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Ear Infection in Rabbits

Ear Infection in Rabbits

               Rabbits are known for those long ears, but what happens if your rabbit gets an ear infection? Let’s look at causes, symptoms and treatment for otitis in rabbits!

               A number of things can cause ear problems in rabbits. The number one cause is bacterial infection.  Common bacteria include Pasteurella multocida, Staphylococcus aureus, Pseudomonas aeruginosa, and Streptococcus spp.  Other potential causes for ear problems include yeast (Candida), ear mites, trauma, foreign object in the ear and tumors.  Lop eared rabbits may be more prone to ear infection as their floppy ears lack proper drainage and air flow.

               If your rabbit has an ear infection, you may see the following symptoms: scratching at the ears, discharge/fluid or waxy debris in the ear canals, holding the affected ear down, head tilt, and, in severe cases of otitis, rabbits may experience loss of balance, dizziness, falling or rolling to one side (torticollis) or circling. Rabbits may also stop eating and become lethargic when they have an ear infection.

               Diagnosing an ear infection usually requires a trip to the veterinarian. It’s important to determine the underlying cause so proper treatment can be used. The veterinarian will examine the ear with an otoscope and may take a sample of fluid or debris from the ear to examine under the microscope or to send for culture. It is also important to rule out other causes of neurologic symptoms such as parasites, tumor or seizures.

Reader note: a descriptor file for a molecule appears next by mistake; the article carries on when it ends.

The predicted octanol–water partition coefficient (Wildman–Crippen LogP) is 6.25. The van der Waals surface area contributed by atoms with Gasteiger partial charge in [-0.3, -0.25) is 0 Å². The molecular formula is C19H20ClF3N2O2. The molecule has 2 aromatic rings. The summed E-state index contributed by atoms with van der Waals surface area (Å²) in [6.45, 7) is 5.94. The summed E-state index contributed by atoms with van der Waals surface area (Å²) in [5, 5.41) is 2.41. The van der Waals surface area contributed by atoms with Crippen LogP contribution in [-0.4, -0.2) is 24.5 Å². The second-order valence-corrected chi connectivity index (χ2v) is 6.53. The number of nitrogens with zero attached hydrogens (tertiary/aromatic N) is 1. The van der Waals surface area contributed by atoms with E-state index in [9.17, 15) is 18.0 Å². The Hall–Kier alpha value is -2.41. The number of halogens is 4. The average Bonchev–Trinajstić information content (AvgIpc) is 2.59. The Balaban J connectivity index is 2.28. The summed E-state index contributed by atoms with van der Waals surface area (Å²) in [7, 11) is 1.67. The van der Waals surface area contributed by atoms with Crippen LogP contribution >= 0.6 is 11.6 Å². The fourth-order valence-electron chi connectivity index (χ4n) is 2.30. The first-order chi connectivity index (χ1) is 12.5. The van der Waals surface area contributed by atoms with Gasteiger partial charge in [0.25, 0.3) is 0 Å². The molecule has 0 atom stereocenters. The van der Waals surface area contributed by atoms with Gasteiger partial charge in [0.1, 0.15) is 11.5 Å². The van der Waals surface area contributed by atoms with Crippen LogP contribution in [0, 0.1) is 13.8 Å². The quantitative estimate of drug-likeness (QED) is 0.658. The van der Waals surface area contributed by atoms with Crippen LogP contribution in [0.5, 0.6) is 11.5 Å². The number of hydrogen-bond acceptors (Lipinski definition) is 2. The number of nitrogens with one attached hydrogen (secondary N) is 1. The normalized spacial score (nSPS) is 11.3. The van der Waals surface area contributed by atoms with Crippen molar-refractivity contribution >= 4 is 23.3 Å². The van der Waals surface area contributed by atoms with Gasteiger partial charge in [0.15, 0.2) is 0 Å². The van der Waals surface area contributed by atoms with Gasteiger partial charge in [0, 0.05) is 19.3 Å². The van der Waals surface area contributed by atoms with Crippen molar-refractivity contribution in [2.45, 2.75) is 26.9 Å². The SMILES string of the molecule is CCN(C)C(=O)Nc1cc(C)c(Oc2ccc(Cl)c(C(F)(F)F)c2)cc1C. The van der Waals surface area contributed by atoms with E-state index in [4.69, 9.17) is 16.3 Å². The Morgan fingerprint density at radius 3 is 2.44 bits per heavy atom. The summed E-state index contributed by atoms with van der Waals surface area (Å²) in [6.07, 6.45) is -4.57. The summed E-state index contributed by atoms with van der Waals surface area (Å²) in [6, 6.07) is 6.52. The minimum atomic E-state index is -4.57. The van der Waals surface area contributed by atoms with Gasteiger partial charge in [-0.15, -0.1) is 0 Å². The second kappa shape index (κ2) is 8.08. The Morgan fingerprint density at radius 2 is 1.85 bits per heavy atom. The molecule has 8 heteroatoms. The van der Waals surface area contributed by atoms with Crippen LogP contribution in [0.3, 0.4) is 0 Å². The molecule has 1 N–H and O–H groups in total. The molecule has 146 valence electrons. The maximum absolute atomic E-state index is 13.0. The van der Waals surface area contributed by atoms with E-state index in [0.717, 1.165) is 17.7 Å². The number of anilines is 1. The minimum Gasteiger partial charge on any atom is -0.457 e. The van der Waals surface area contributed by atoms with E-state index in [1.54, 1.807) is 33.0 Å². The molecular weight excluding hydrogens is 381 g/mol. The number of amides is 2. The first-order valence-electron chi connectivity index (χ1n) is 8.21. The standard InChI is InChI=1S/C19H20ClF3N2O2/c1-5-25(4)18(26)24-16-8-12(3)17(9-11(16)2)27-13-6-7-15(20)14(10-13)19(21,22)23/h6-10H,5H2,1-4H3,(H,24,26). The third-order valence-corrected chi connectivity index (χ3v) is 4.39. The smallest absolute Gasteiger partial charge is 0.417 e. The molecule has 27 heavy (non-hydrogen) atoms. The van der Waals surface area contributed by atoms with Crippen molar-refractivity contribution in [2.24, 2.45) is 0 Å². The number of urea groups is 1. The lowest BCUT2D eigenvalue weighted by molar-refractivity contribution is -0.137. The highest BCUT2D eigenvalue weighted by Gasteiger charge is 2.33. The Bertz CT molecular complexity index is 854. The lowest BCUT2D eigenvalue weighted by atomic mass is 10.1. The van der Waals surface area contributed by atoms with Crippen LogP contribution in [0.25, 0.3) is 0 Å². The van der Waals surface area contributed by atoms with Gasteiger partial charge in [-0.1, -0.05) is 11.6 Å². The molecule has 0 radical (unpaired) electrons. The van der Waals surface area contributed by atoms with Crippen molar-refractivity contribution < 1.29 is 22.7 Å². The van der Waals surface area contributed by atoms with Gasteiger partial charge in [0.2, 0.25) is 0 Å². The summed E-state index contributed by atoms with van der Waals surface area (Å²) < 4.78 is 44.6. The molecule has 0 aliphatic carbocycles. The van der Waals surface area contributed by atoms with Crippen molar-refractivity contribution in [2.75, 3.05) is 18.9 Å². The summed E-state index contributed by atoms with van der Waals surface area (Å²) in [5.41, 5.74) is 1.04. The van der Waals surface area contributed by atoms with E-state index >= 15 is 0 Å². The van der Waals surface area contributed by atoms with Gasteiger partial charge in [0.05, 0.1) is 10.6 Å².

Once an infection is confirmed and the type of infection identified, treatment usually involves topical antibiotic or anti-fungal ear drops or medication to treat ear mites if they are the underlying cause.  Rabbits may also receive pain medication.  The ear canal may need to be gently flushed with warm saline or other solutions to remove fluid and debris from the canal. Some cases are also treated with oral antibiotics.  Severe cases may require hospitalization with IV fluid and nutritional support if your rabbit is experiencing neurological symptoms and is unable to eat or move about normally.  In rare cases, surgery may be needed if there is severe damage to the ear drum or ear canal or if there is a tumor or foreign object in the ear canal.

               Most simple ear infection can be treated but it’s important to take your rabbit to the vet if he or she is displaying signs of ear infection to ensure proper diagnosis and treatment, particularly if your rabbit has a head tilt or torticollis.  Don’t try to treat your rabbit at home without professional advice as otitis may be made worse by attempting to clean or treat the ear if the ear drum is ruptured.

               This blog brought to you by the Patton Veterinary Hospital serving Red Lion, York and the surrounding communities.